Seminar title "Ion Transport through Liquid-Liquid Interfaces: X-Ray Studies of Interfacial Complexation"
Host: Dr. Heather Allen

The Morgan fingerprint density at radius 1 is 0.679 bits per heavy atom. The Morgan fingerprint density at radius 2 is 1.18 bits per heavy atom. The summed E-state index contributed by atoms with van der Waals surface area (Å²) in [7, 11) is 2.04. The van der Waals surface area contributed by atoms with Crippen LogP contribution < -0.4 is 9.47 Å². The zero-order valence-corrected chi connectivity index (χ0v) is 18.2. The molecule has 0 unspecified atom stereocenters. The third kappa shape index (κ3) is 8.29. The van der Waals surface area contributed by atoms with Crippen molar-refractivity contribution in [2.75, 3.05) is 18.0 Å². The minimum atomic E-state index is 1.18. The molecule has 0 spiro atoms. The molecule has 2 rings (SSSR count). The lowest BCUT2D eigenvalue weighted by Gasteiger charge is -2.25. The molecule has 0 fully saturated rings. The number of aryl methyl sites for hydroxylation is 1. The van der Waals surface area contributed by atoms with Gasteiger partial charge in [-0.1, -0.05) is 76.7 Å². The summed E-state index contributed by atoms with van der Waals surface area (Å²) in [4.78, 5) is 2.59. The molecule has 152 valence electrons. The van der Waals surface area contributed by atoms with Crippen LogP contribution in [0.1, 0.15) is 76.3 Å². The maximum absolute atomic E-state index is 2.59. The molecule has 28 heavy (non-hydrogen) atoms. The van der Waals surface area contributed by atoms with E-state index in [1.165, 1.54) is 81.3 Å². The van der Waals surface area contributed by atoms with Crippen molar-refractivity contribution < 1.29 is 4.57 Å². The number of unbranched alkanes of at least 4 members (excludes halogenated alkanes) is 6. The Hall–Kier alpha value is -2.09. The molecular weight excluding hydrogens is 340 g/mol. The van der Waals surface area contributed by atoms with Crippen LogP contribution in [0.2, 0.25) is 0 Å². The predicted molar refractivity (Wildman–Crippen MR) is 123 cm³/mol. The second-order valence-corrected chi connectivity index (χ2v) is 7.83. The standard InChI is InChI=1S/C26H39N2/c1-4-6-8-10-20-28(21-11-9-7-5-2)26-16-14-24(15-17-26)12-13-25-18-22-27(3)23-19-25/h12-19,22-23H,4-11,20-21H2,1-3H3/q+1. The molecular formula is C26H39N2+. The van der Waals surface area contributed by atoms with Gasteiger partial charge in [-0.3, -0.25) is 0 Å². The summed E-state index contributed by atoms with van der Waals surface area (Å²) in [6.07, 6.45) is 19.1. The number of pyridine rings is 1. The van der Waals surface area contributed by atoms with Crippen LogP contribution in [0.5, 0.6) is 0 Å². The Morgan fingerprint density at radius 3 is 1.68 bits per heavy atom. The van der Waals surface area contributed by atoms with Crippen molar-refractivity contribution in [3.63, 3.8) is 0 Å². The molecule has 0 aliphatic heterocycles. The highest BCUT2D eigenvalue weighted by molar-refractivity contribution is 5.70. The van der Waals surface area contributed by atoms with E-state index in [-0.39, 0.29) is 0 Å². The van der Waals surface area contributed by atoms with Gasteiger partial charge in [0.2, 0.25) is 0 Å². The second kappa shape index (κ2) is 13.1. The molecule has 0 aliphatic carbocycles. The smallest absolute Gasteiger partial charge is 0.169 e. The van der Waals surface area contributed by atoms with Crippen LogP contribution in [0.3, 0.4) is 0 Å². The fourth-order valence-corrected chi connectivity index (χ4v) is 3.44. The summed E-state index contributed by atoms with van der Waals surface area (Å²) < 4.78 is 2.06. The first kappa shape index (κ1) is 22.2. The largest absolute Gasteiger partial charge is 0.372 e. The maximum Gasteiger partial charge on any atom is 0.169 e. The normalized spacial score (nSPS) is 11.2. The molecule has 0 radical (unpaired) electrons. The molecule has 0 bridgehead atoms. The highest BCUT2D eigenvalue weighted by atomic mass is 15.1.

The transport of ions through liquid-liquid interfaces occurs in many biological and chemical processes. As one example, the separations method known as solvent extraction is designed to extract a target species of ion from a multi-component aqueous mixture into an organic solvent, then return it to an aqueous phase containing only the targeted species. Ongoing developments of solvent extraction processes are aimed at optimizing the efficacy and kinetics of the separation of a wide variety of metals and molecules, including the recovery of base, rare earth, and precious metals, as well as the reprocessing of spent nuclear fuel and nuclear waste. During the solvent extraction of metal ions, extractants and complexants assist their transport across the liquid-liquid interface between an aqueous solution and an organic solvent. Complexation of metal ions with extractants and complexants is believed to take place at or near the organic-aqueous interface, as demonstrated recently by synchrotron x-ray measurements which locate and characterize metal ions and their complexes in the liquid-liquid interfacial region. This presentation will describe recent studies of model liquid-liquid systems relevant to the extraction of rare earth ions, both in the forward (water to organic) and backward (organic to water) directions. These results suggest a connection between the observed interfacial structures and the extraction mechanism, which ultimately affects the extraction kinetics.